Some think investors will back away from wind projects without the extension of a tax benefit.
A crew from enXco Energy Services from California inspected a windmill in Chaska. While the blades on this windmill were turning when the crew arrived, there are several similar turbines in the metro area and outstate that have been stalled recently. The operator of the windmills has pledged to ensure that all will be running properly within two months.
WASHINGTON - Geronimo Wind Energy recently won regulators' permission to build two wind farms in Minnesota.
What happens next for the Stearns County ventures depends partly on the political winds in the nation's capital.
Right now, those winds seem to be blowing in the wrong direction for the projects. With the U.S. Senate and House struggling to strike a deal to avoid a fiscal cliff of automatic spending cuts and tax increases, chances worsen for extending a federal renewable energy production tax credit that expires Dec. 31.
Without the credit, experts believe investors will be reluctant to put money into building wind farms, customers will be leery of signing long-term contacts to buy electricity from them and companies making parts for giant windmills will go out of business in states like Iowa, Colorado and Minnesota.
U.S. Rep. Collin Peterson, D-Minn., favors extending the production tax credit, known as PTC. But he struggles to find a scenario in which a majority of his colleagues in the Republican-controlled House will agree.
"Wind energy is way down the list of priorities [of tax breaks] for extensions," Peterson said. "I just don't see how this gets done."
Among those who don't support the extension is Minnesota Republican Rep. John Kline. His spokesman, Troy Young, said that while the original intent of the program was to increase renewable energy production, Kline is concerned about extending programs that artificially drive up demand.
After 20 years of federal support, Young said, wind should be able to stand on its own.
None of this talk is good news for folks like Betsy Engelking, Geronimo Wind's vice president. "Having it all tied up in the fiscal cliff makes it more uncertain for us," she said.
And, added Joe DeVito, a Minneapolis-based vice president for RES Americas, a unit of a large international wind developer, "uncertainty means nothing happens."
The production tax credit gives wind power investors a 10-year subsidy on a wind farm's output that's roughly equivalent to 30 percent of a project's original cost. The tax credit has existed, off and on, for two decades, helping to build a wind power industry that powers more than 13 million U.S. homes.
The possible expiration of the credit comes at a tough time for the industry. It faces an array of market challenges -- slack electric demand, competition from low-cost natural gas and some utilities questioning the need for new power plants of all kinds.
In Minnesota, 13 wind farms proposed by nine companies have state-approved site permits but lack an important ingredient to begin construction -- a buyer for the power.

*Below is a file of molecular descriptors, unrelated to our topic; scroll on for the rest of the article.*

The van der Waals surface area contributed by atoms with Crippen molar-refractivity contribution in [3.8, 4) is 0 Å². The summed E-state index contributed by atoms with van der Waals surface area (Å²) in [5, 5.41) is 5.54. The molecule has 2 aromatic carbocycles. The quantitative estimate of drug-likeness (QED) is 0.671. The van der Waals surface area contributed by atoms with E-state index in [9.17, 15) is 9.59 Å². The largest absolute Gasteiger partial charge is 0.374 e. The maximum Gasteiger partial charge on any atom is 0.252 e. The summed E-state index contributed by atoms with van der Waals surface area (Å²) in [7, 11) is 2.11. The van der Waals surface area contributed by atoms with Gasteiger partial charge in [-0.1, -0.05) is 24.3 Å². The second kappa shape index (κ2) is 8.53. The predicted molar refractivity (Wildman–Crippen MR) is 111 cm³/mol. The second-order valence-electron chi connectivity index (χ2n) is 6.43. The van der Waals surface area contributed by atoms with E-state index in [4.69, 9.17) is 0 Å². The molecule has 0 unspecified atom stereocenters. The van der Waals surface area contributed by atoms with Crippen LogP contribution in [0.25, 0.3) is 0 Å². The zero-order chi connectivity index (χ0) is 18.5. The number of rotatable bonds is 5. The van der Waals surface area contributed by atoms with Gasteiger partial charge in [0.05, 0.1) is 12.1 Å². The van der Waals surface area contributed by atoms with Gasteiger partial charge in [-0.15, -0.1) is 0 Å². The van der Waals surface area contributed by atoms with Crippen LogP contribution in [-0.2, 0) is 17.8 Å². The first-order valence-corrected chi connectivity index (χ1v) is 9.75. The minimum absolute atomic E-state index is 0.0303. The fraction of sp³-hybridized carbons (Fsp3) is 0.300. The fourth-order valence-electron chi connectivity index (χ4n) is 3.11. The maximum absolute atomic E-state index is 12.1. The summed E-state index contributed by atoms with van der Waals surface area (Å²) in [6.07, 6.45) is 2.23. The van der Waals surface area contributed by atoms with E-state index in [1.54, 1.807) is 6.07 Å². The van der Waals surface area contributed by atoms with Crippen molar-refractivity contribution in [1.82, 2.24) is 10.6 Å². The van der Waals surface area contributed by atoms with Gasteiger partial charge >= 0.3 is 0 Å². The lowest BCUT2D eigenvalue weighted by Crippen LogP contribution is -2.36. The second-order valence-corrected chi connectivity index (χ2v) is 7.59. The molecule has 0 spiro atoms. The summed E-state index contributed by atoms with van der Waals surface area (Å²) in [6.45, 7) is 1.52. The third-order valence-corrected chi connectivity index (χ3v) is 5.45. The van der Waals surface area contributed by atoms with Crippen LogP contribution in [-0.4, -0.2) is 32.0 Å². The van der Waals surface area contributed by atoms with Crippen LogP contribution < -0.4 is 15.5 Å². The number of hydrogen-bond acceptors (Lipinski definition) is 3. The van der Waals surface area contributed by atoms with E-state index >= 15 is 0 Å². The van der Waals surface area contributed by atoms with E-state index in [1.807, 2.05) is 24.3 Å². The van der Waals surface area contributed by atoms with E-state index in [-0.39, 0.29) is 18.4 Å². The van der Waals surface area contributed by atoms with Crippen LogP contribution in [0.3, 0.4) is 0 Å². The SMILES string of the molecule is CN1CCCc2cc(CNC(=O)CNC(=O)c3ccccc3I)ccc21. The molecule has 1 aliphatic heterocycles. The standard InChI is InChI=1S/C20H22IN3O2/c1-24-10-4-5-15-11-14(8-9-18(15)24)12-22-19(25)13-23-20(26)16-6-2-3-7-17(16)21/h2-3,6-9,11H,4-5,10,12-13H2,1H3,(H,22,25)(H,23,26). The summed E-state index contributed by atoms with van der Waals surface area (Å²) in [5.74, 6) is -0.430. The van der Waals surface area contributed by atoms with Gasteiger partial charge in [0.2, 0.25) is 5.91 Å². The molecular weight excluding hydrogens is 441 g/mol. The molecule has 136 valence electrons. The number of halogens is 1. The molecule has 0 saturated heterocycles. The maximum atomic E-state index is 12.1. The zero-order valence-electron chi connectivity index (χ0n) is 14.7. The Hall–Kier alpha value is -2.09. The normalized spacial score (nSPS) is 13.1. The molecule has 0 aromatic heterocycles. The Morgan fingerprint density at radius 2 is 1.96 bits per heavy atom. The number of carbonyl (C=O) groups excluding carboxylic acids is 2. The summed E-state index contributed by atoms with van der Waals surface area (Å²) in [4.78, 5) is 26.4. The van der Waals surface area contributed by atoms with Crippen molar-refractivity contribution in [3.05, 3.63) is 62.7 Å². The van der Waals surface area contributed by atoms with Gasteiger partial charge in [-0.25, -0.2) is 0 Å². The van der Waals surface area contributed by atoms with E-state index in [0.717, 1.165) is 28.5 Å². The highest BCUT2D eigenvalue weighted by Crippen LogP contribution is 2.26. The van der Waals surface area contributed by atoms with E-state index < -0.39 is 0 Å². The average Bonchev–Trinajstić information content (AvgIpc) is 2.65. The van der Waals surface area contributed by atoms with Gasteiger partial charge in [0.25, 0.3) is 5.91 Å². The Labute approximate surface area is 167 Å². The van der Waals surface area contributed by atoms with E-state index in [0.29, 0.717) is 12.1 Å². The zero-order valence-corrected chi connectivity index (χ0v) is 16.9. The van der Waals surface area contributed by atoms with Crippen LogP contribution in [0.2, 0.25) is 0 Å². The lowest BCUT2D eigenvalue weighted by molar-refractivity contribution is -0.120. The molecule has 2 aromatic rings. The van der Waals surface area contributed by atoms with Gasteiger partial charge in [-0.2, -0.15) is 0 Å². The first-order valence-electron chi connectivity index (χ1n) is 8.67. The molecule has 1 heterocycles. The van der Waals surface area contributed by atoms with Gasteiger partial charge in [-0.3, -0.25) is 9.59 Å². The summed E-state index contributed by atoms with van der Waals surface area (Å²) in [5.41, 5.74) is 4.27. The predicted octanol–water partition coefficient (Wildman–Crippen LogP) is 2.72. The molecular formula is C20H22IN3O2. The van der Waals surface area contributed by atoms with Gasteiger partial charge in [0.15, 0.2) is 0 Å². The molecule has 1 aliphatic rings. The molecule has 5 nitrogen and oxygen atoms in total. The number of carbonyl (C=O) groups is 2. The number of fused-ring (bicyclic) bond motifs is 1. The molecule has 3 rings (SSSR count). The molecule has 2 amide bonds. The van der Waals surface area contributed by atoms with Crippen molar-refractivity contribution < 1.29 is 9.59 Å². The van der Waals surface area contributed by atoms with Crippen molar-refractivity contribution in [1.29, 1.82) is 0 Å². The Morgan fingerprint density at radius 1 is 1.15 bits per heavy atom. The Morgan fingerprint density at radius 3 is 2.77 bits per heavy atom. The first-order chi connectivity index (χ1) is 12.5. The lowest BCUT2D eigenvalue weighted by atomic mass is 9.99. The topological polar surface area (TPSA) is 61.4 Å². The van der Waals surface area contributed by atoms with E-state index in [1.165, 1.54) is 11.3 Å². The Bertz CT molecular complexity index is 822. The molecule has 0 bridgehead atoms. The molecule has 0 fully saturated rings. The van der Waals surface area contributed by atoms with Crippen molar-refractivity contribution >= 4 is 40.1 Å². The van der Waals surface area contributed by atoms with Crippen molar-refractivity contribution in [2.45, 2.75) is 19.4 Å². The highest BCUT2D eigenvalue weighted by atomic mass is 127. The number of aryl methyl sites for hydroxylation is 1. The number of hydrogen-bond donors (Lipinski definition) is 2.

"Right now, the PTC is the immediate thing that is holding our projects up," said John Ihle, founder of PlainStates Energy, a renewable energy developer based in Breckenridge, Minn., that has approval from the state to build three wind farms in Otter Tail, Todd and Pope counties.
Industry officials say it is difficult to negotiate power-sales deals until Congress decides the fate of the tax credit.
RES' proposed Pleasant Valley Wind project near Austin, Minn., is the largest permitted project that hangs in limbo, facing many of the market challenges squeezing the industry.
"Utilities have seen a lessening in demand, and their desire to go out and buy new electricity is a problem," DeVito said.
Great River Energy, the state's No.2 power producer, recently projected no need for new power plants, including wind farms, until the next decade. Xcel Energy, the state's largest power company, projects a drop in electric sales in 2013, according to regulatory filings.
Even when utilities need new power plants, increasingly they're attracted to those fueled by natural gas. With the tax credit, new wind farms can profitably sell electricity to utilities at 4 cents to 6 cents per kilowatt hour, industry officials say. While that's a competitive price for power, it's still more than the price of electricity from a new natural gas-fired generator.
"When you compare the cost of new generation, a wind farm is far cheaper than a new coal plant," said RES' DeVito. "If it wasn't for all this fracking that was making gas very competitive, wind would be the cheapest."
The American Wind Energy Association (AWEA), the trade group lobbying for the credit extension, points to the Senate Finance Committee's overwhelming bipartisan approval of tax extensions including the PTC as the basis for hope.
The association has stressed the loss of 37,000 American jobs tied to wind power if the tax credit ends. AWEA also points to the outspoken support from Sens. Mark Udall, D-Colo., and Charles Grassley, R-Iowa, as well as the backing of Minnesota's two Democratic senators, Al Franken and Amy Klobuchar, and endorsements from several House Republicans.
But AWEA officials are also relying on a deficit deal to which the extension can be attached.
"It all depends on the ability of Speaker [of the House John] Boehner and the president," said Aaron Severn, AWEA's director of federal legislative affairs. "That's the train that's leaving the station, and you need to get on that train."
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